20 years later, probate reform becomes law

Remember Ray

Mind Freedom.Org

See also: Registered Guardian Forcing ECT

Mismanaged Trust Funds

A member of the Coe Memorial Park Advisory Committee said she will approach the City Council in an attempt to move the trust that funds the park’s upkeep away from Bank of America, alleging that the bank has not managed the funds from the trust properly.

Susan Coe Holbrook said she does not believe Bank of America is guilty of anything illegal, though she does think the trust has been “mismanaged.” Holbrook is a member of the Coe Memorial Park Advisory Committee and one of 61 descendants of Adelaide Coe Godfrey, who initially set up the trust to benefit the park.

Holbrook brought the matter to Litchfield Probate Court last year, telling the court in a letter that “Bank of America has failed in its fiduciary responsibility in several ways,” primarily that the trust has seen essentially no growth since the bank took over management of the funds in 2004.

Holbrook: “Over the years, it’s been badly misused.”

Full Article and Source:
Coe Park funds ‘misused’

Weakness in Courthouse Management

The 2007 Lawrence County financial audit contained no surprises or findings for recovery, but a separate management letter also issued by the Ohio Auditor’s Office took aim at some weaknesses in courthouse management and discussed the money paid to former board of elections director Mary Wipert.

The letter, prepared by the Balestra, Harr and Scherer, certified public accounting firm of Piketon, lists issues with which the accountants had concerns.

Some issues include:

* the payments of salary and benefits to former board of election director Mary Wipert, who was fired in a 3-1 vote by the elections board in February 2007

* the handling of county money

* interest earned on The Office of Housing and Community Partnership (OHCP) grants

* transferring monies from one account to another at the end of the year to cover projected deficits

* county commission creating accounts not approved by the state auditor before hand

* checks that were older than six months and still outstanding

It also includes suggestions for resolving these issues.

Full Article and Source:
Auditors criticize county management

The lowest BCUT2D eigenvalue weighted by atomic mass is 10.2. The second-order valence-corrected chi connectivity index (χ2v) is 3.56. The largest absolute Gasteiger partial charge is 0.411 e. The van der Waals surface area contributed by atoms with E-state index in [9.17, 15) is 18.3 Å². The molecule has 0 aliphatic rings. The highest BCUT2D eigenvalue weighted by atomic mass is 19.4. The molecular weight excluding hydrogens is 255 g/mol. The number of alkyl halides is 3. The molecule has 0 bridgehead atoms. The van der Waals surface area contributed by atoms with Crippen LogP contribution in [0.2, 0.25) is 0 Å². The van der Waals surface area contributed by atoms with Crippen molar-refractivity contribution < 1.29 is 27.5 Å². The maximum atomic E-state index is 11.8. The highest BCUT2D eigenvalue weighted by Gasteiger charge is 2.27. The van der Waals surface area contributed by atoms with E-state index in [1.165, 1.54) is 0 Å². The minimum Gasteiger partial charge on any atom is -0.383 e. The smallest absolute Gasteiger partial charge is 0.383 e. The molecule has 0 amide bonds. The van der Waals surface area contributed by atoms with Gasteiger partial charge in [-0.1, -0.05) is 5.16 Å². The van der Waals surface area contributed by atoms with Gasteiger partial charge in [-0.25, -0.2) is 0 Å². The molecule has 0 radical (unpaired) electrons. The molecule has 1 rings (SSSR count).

Thursday, January 15, 2009

Residents Seek Removal of DSS Commissioner

Oswego County Legislature Chairman Barry Leemann said Monday that he has yet to receive word from the state in regard to the investigation into the Department of Social Services’ handling of the Erin Maxwell case.

In September, a request was made to have the New York State Office of Children and Family Services review all records relating to prior investigations of abuse or neglect involving Erin Maxwell, the 11-year-old Palermo child who died Aug. 29 in what New York State Police are calling a homicide.

Legislators continue to hear from outraged constituents in regard to the handling of the previous complaints by the Oswego County DSS and Commissioner Frances Lanigan.

Ms. Lanigan released her own report to the legislature in September that concluded her department did its job. Her report detailed three separate investigations of Erin Maxwell’s living situation conducted by Child Protective Service workers.

The first complaint found "deplorable" conditions in the house. After three unannounced visits, it was determined the parents had cleaned up the home and were cooperating with caseworkers.

The second complaint was unfounded. That investigation also concluded that the home failed to meet minimum standards and indicated inadequate guardianship on the part of all three adults in the home. It further concluded that no services were to be provided at the time because the child was not being impacted negatively.

Some residents have viewed the report differently and feel that DSS did not do enough to help Erin. They petitioned the legislature for the removal of Commissioner Lanigan.

Full Article and Source:
County officials still waiting for report in Maxwell case

Lawyer Wants Lawsuits Dismissed